Saturday, 25 March 2017
OMG: Spanish central bank economist says there’s a “huge fallacy” in MMT.
Miguel Navascués has worked as an economist at Spain’s central bank for 30 years. He has just published an article entitled “The Huge Fallacy Of The Modern Monetary Theory…”. (Incidentally, it was Mike Norman’s MMT site that alerted me to Navascués’s article)
My confidence in Navascués’s professional competence was badly dented very shortly after starting to read the article when I came across this sentence: "It’s difficult to imagine that money issued by a private entity would be as universally well accepted as fiduciary money today."
Er - actually the majority of money in circulation is issued / printed by private banks, not central banks as the opening sentences of this Bank of England article explains. Indeed 97% is the percentage often quoted as the proportion of money which is privately issued, though that percentage has actually been significantly reduced since the start of QE.
Next, there is this passage (which I’ve put in green italics):
"Another “revolutionary” aspect of the MMT is that instead of the state issuing debt, this will be substituted by the simple flow of money between the Central Bank and the state. The state should not issue debt which becomes a fictitious burden, since its monetarisation would end that. The state has an account in the Central Bank, with a zero interest rate, which it can use to deposit money or take out funds and be in credit or in debt.
This is incredibly bold. Responsable citizens would always prefer the state to issue debt, for transparency reasons. Even if it’s just to watch the trend in the yield curve for different maturities and how it is accepted by creditors. One thing is for the state to have a liquid account with the Central Bank with a zero interest rate, and quite another that it is not transparent and takes money when and whenever it wants."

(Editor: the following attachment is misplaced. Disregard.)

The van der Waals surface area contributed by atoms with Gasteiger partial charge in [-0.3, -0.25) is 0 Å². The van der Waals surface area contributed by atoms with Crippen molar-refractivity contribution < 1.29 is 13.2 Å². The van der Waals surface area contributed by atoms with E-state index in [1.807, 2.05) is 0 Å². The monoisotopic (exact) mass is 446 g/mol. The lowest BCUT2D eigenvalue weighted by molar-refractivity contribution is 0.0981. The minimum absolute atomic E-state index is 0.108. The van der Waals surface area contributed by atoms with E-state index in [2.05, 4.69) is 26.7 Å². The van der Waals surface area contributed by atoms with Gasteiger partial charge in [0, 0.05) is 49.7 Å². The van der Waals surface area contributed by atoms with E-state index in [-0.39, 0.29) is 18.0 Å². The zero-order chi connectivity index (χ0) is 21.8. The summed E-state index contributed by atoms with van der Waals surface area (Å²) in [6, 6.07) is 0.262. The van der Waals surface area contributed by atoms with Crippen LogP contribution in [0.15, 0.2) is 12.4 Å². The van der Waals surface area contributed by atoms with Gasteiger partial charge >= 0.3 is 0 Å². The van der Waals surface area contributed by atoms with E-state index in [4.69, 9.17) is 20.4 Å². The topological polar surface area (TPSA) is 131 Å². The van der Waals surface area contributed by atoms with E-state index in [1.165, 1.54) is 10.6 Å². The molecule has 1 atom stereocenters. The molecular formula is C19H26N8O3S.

Now the idea that MMTers advocate that government should be able to “take money when and whenever it wants” is just absurd. MMTers make it perfectly clear that they are aware of the fact that excessive spending (i.e. excessive aggregate demand) leads to excessive inflation. The average ten year old has worked that one out.
Having said that, MMTers are actually a bit vague on EXACTLY what controls should be in place to keep demand as high as is feasible without causing excess inflation. In fact this work by Positive Money, the New Economics Foundation and Prof Richard Werner is much better in that regard. Incidentally the latter PM/NEF work advocates full reserve banking, but don’t be put off by that: the system those three authors advocate for controlling demand is equally suitable under the existing bank system (sometimes called “fractional reserve” banking).
Next, the first para of the above quote from Navascués’s article actually contains a self-contradiction, as follows. As he says, MMTers want to abolish or monetise the national debt (as did Milton Friedman, incidentally). And that is not difficult to do: it simply involves continuing to QE the debt until it’s all gone. As for any inflationary effect of doing that, that is easily dealt with by cutting the deficit or even running a surplus.